September 2022


Highsmith, C. M., photographer. (2011) Fall in Connecticut. United States Connecticut, 2011. October. [Photograph] Retrieved from the Library of Congress, https://www.loc.gov/item/2012631623/

Ask most New Englanders what their favorite season is, and you’ll get the quick and enthusiastic answer, “Fall.”  Summer’s heat and humidity finally fades, and the cleaner, clear air of autumn takes its place.  It’s Harvest time too. Many gardeners are picking their summer crops while tending their cool weather ones. And of course, there’s the colorful beauty of pumpkins, mums, and cornstalks adorning many house porch thresholds, often set off by a fall-themed door-wreath welcoming the autumn season.  But, for all these welcome signals of the season, the most beloved sign of fall to all New Englanders is the fall foliage that surrounds us. The colors of red, gold, orange, and purple tree foliage set against the green grass and shrubbery gives a feeling of warmth that perfectly balances the chill in the air. It’s a picture-perfect reminder that winter is not far away.

Highsmith, C. M., photographer. (2011) First Congregational Church, Litchfield, Connecticut. Litchfield United States Connecticut, 2011. October. [Photograph] Retrieved from the Library of Congress, https://www.loc.gov/item/2012631566/

Many of us enjoy the foliage season through hiking, biking or just viewing it from the comfort of home, but my favorite way to see the foliage is to grab my husband and throw our puppies, Callie and Jasper in the car. With a cup of our favorite coffee and the sound of classical music playing softly in the background, we put on our best highway patience and set off on our annual foliage drive, becoming “leaf peepers” for a day. Our favorite place to see the fall foliage is up in Litchfield County, one of the many in-state foliage routes we found through the Connecticut Department of Energy and Environmental Protection’s website: https://portal.ct.gov/DEEP/Forestry/Foliage/Fall-Foliage-Driving-Routes

Highsmith, C. M., photographer. (2011) Fall trees in Connecticut. United States Connecticut, 2011. October. [Photograph] Retrieved from the Library of Congress, https://www.loc.gov/item/2012631687/

We usually officially begin our peeping in Litchfield itself, sometimes stopping for a quick snack at one of the quintessential New England town’s welcoming eateries. Then we follow the winding road through the Northwest Hills. We enjoy taking in the views, no matter what kind of weather our peeping day brings.  I love seeing the leaves right after a rain when the tree bark is dark, making the color of the leaves pop in the contrast. Of course, a Connecticut fall foliage drive through Litchfield County is not complete without seeing the state’s last covered bridge in West Cornwall. Spanning 172 feet across the Housatonic River, it is listed on the National Registry of Historic Places and still carries cars safely from West Cornwall to Sharon.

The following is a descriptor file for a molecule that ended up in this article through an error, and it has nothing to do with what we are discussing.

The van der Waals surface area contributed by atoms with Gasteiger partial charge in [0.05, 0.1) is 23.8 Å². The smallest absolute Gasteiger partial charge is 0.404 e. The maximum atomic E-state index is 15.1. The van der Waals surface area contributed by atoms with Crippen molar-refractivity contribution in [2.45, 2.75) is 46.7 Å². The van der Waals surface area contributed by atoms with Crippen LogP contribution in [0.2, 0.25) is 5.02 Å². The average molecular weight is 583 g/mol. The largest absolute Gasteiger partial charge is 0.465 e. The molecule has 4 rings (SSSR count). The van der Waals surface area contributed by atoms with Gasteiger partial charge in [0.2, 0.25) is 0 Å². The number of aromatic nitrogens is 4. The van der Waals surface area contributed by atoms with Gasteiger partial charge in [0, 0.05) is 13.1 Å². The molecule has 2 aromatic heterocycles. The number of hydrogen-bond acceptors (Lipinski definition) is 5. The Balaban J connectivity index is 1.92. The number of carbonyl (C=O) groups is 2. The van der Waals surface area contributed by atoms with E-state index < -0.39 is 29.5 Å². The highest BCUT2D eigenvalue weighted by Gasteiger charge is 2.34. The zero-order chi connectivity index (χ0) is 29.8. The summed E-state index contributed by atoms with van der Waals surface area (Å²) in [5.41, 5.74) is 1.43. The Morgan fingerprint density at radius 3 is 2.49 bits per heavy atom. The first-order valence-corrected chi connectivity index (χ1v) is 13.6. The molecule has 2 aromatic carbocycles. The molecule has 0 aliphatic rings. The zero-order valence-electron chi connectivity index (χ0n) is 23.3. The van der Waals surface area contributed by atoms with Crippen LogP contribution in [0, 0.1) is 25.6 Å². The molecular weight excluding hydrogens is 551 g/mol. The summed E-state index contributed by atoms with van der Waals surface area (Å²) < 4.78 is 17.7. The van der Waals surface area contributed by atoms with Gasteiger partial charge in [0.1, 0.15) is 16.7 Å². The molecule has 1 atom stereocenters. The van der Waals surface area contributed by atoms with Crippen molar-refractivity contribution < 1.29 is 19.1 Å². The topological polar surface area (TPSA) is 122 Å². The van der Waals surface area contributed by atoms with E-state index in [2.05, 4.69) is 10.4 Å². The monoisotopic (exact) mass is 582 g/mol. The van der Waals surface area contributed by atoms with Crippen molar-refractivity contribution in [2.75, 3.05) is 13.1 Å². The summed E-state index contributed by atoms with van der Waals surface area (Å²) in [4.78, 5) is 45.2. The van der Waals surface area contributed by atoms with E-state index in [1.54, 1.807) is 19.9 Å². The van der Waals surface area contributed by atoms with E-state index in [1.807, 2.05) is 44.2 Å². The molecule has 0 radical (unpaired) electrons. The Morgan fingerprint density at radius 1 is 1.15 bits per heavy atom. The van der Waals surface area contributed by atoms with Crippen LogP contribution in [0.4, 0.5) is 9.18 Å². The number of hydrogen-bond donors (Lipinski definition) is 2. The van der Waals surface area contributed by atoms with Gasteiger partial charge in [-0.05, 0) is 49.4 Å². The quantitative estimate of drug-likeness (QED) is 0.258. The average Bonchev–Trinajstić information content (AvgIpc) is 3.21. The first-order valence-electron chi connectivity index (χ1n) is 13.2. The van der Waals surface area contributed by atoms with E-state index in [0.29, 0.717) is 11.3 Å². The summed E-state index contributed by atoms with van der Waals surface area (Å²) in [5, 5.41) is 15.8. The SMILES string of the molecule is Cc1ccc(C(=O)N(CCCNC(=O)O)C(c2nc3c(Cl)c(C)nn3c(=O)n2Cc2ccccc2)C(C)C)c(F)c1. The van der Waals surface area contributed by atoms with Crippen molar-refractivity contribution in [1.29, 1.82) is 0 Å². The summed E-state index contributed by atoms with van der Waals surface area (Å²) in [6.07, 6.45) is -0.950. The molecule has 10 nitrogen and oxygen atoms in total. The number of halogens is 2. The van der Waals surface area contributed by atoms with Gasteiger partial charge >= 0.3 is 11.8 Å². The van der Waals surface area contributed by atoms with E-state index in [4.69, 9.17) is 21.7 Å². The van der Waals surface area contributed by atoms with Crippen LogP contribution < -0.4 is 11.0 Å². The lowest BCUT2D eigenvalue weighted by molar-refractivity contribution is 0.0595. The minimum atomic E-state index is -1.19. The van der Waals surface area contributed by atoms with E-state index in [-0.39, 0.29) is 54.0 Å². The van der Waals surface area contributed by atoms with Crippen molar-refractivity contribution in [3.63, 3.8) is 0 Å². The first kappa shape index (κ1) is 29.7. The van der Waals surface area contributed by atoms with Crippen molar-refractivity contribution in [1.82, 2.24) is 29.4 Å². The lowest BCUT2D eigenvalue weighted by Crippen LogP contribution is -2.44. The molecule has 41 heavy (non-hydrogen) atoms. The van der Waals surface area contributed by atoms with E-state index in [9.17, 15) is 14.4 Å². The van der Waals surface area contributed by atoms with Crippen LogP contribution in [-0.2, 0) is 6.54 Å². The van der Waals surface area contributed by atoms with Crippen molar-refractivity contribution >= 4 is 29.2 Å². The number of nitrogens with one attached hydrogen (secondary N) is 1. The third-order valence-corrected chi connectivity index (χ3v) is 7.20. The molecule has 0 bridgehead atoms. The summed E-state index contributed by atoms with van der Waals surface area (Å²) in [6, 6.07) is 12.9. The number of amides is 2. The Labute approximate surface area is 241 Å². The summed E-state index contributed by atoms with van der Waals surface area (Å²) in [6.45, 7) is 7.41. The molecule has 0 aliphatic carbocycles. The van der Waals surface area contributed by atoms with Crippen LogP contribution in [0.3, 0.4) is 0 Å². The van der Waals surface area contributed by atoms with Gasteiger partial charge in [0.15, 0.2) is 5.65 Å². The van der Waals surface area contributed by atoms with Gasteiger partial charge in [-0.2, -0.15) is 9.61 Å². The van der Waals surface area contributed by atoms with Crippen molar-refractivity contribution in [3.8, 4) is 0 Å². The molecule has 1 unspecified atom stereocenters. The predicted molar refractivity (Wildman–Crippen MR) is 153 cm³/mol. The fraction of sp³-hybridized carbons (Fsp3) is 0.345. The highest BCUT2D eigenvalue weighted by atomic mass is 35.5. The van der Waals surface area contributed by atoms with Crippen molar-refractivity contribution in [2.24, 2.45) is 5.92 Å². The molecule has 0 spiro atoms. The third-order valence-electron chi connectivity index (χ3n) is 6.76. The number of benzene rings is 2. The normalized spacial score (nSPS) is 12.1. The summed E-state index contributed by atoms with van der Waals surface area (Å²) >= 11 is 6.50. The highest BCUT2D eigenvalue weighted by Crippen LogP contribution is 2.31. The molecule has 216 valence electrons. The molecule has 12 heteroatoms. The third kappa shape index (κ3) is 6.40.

Highsmith, C. M., photographer. (2011) Cornwall bridge in Connecticut. United States Connecticut, 2011. September. [Photograph] Retrieved from the Library of Congress, https://www.loc.gov/item/2012630490/

This year the peak time to see the foliage in Connecticut will be Oct 10th. But there are many websites that offer an animated map that forecasts when other areas of New England will show their peak foliage color. No matter where you like to see fall in New England, I hope you can take time to see this beautiful masterpiece Mother Nature has created. I know I will, this year, and God willing, for many years to come.

https://www.npr.org/2022/09/14/1122657153/fall-leaves-peak-map

Marie Woodward

Full moon maples over 111 years old at Harkness Memorial State Park

“I cannot endure to waste anything so precious as autumnal sunshine by staying in the house.” – Nathaniel Hawthorne

The end of September is here- today marks the autumnal equinox- so we are past the point of no return as far as summer goes. To be sure, this summer was excessively hot and dry, and I am not going to miss it too much, but I do love the colors of flowers, foliage textures and bird and animal activity that make summer an especially lively time. A favorite place to visit for me is Harkness Memorial State Park- shoreline, marshes, gardens and interesting buildings and plants can be found here.

Salt marsh fleabane – a late summer bloomer in the salt marshes of Harkness memorial State Park

Recent rains have brought on the appearance of wild mushrooms and other fungi. On a recent hike in the deep woods, may sister and I came across several trees that had their trunks covered with icicle-like new fruiting bodies of some sort of toothed fungi. Perhaps they are the bear’s head tooth fungus Hericium americanum or the Hericium coralloides, also known as comb tooth or coral tooth fungus. Time will tell which ones they are when these fruiting bodies reach maturity. We will check on them periodically.

Hericium ssp. toothed fungus mass not yet mature on a living tree